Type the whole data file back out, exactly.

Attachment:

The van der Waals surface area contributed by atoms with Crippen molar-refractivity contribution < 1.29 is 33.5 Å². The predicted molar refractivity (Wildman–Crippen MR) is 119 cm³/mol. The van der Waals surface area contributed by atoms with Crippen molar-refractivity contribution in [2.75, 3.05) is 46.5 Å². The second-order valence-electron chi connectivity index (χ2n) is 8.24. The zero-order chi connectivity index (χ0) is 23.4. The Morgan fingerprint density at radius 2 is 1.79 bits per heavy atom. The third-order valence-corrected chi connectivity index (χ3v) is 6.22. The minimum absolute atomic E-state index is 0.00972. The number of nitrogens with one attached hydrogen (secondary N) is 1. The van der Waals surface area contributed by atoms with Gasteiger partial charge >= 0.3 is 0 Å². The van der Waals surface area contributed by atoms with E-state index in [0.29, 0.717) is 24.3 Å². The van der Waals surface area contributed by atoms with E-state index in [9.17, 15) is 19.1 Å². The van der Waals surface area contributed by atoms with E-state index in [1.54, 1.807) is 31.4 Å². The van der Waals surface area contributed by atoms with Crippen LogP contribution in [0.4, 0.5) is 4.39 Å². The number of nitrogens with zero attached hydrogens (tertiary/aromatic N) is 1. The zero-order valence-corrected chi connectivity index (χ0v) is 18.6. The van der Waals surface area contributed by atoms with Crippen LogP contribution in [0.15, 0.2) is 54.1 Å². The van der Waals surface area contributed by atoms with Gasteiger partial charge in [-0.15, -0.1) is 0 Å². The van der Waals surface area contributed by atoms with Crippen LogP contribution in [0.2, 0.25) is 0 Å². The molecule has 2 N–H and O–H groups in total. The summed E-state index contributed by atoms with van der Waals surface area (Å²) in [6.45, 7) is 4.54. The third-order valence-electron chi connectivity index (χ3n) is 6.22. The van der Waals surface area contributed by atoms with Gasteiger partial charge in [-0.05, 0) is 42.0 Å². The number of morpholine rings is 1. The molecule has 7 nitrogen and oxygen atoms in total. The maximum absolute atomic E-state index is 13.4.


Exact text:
The van der Waals surface area contributed by atoms with Crippen molar-refractivity contribution < 1.29 is 33.5 Å². The predicted molar refractivity (Wildman–Crippen MR) is 119 cm³/mol. The van der Waals surface area contributed by atoms with Crippen molar-refractivity contribution in [2.75, 3.05) is 46.5 Å². The second-order valence-electron chi connectivity index (χ2n) is 8.24. The zero-order chi connectivity index (χ0) is 23.4. The Morgan fingerprint density at radius 2 is 1.79 bits per heavy atom. The third-order valence-corrected chi connectivity index (χ3v) is 6.22. The minimum absolute atomic E-state index is 0.00972. The number of nitrogens with one attached hydrogen (secondary N) is 1. The van der Waals surface area contributed by atoms with Gasteiger partial charge >= 0.3 is 0 Å². The van der Waals surface area contributed by atoms with E-state index in [0.29, 0.717) is 24.3 Å². The van der Waals surface area contributed by atoms with E-state index in [9.17, 15) is 19.1 Å². The van der Waals surface area contributed by atoms with E-state index in [1.54, 1.807) is 31.4 Å². The van der Waals surface area contributed by atoms with Crippen LogP contribution in [0.4, 0.5) is 4.39 Å². The number of nitrogens with zero attached hydrogens (tertiary/aromatic N) is 1. The zero-order valence-corrected chi connectivity index (χ0v) is 18.6. The van der Waals surface area contributed by atoms with Crippen LogP contribution in [0.15, 0.2) is 54.1 Å². The van der Waals surface area contributed by atoms with Gasteiger partial charge in [-0.15, -0.1) is 0 Å². The van der Waals surface area contributed by atoms with Crippen LogP contribution in [0.2, 0.25) is 0 Å². The molecule has 2 N–H and O–H groups in total. The summed E-state index contributed by atoms with van der Waals surface area (Å²) in [6.45, 7) is 4.54. The third-order valence-electron chi connectivity index (χ3n) is 6.22. The van der Waals surface area contributed by atoms with Gasteiger partial charge in [-0.05, 0) is 42.0 Å². The number of morpholine rings is 1. The molecule has 7 nitrogen and oxygen atoms in total. The maximum absolute atomic E-state index is 13.4.